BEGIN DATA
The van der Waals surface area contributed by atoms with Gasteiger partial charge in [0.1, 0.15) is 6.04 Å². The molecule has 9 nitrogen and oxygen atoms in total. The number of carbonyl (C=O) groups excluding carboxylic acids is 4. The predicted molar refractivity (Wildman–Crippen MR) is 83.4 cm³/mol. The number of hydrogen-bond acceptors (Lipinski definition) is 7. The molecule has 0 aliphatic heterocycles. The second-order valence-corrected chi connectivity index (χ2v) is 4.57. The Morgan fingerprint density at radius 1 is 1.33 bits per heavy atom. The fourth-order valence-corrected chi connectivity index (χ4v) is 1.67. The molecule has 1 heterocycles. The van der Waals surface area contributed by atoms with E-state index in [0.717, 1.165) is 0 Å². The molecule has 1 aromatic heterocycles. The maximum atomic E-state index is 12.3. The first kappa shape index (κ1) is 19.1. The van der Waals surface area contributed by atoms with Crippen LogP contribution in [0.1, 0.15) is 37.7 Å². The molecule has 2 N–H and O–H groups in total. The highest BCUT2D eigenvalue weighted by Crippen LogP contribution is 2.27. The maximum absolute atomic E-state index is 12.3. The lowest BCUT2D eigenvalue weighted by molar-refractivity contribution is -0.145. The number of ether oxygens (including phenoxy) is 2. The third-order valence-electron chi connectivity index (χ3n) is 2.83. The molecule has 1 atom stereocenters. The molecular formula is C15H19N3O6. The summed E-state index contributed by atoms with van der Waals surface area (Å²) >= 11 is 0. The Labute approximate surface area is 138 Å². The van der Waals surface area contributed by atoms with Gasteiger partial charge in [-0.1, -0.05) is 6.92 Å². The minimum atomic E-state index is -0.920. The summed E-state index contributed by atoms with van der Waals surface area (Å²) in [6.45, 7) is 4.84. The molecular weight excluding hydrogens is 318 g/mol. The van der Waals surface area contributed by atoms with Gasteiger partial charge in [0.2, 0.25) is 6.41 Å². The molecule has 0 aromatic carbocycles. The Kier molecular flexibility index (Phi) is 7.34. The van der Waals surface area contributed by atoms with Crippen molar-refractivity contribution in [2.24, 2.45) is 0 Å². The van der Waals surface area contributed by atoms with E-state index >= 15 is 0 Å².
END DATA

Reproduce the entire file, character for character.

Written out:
The van der Waals surface area contributed by atoms with Gasteiger partial charge in [0.1, 0.15) is 6.04 Å². The molecule has 9 nitrogen and oxygen atoms in total. The number of carbonyl (C=O) groups excluding carboxylic acids is 4. The predicted molar refractivity (Wildman–Crippen MR) is 83.4 cm³/mol. The number of hydrogen-bond acceptors (Lipinski definition) is 7. The molecule has 0 aliphatic heterocycles. The second-order valence-corrected chi connectivity index (χ2v) is 4.57. The Morgan fingerprint density at radius 1 is 1.33 bits per heavy atom. The fourth-order valence-corrected chi connectivity index (χ4v) is 1.67. The molecule has 1 heterocycles. The van der Waals surface area contributed by atoms with E-state index in [0.717, 1.165) is 0 Å². The molecule has 1 aromatic heterocycles. The maximum atomic E-state index is 12.3. The first kappa shape index (κ1) is 19.1. The van der Waals surface area contributed by atoms with Crippen LogP contribution in [0.1, 0.15) is 37.7 Å². The molecule has 2 N–H and O–H groups in total. The highest BCUT2D eigenvalue weighted by Crippen LogP contribution is 2.27. The maximum absolute atomic E-state index is 12.3. The lowest BCUT2D eigenvalue weighted by molar-refractivity contribution is -0.145. The number of ether oxygens (including phenoxy) is 2. The third-order valence-electron chi connectivity index (χ3n) is 2.83. The molecule has 1 atom stereocenters. The molecular formula is C15H19N3O6. The summed E-state index contributed by atoms with van der Waals surface area (Å²) >= 11 is 0. The Labute approximate surface area is 138 Å². The van der Waals surface area contributed by atoms with Gasteiger partial charge in [-0.1, -0.05) is 6.92 Å². The minimum atomic E-state index is -0.920. The summed E-state index contributed by atoms with van der Waals surface area (Å²) in [6.45, 7) is 4.84. The molecular weight excluding hydrogens is 318 g/mol. The van der Waals surface area contributed by atoms with Gasteiger partial charge in [0.2, 0.25) is 6.41 Å². The molecule has 0 aromatic carbocycles. The Kier molecular flexibility index (Phi) is 7.34. The van der Waals surface area contributed by atoms with Crippen molar-refractivity contribution in [2.24, 2.45) is 0 Å². The van der Waals surface area contributed by atoms with E-state index >= 15 is 0 Å².